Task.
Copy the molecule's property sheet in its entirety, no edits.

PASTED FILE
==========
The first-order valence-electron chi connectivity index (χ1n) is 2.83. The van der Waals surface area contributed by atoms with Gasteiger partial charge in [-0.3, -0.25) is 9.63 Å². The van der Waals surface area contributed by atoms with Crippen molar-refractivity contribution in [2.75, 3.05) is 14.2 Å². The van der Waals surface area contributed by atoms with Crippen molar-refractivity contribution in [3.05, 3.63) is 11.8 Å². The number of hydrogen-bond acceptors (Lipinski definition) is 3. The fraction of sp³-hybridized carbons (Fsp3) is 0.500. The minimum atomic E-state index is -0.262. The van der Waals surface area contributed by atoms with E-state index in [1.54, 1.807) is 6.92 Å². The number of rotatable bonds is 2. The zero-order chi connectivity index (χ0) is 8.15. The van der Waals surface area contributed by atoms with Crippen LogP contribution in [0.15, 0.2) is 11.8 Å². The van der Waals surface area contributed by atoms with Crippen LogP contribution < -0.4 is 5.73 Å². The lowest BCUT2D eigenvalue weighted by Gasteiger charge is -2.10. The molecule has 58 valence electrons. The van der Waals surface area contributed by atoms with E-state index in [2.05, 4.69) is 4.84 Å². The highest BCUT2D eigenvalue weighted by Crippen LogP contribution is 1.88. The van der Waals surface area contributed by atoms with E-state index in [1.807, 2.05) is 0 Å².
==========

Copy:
The first-order valence-electron chi connectivity index (χ1n) is 2.83. The van der Waals surface area contributed by atoms with Gasteiger partial charge in [-0.3, -0.25) is 9.63 Å². The van der Waals surface area contributed by atoms with Crippen molar-refractivity contribution in [2.75, 3.05) is 14.2 Å². The van der Waals surface area contributed by atoms with Crippen molar-refractivity contribution in [3.05, 3.63) is 11.8 Å². The number of hydrogen-bond acceptors (Lipinski definition) is 3. The fraction of sp³-hybridized carbons (Fsp3) is 0.500. The minimum atomic E-state index is -0.262. The van der Waals surface area contributed by atoms with E-state index in [1.54, 1.807) is 6.92 Å². The number of rotatable bonds is 2. The zero-order chi connectivity index (χ0) is 8.15. The van der Waals surface area contributed by atoms with Crippen LogP contribution in [0.15, 0.2) is 11.8 Å². The van der Waals surface area contributed by atoms with Crippen LogP contribution < -0.4 is 5.73 Å². The lowest BCUT2D eigenvalue weighted by Gasteiger charge is -2.10. The molecule has 58 valence electrons. The van der Waals surface area contributed by atoms with E-state index in [2.05, 4.69) is 4.84 Å². The highest BCUT2D eigenvalue weighted by Crippen LogP contribution is 1.88. The van der Waals surface area contributed by atoms with E-state index in [1.807, 2.05) is 0 Å².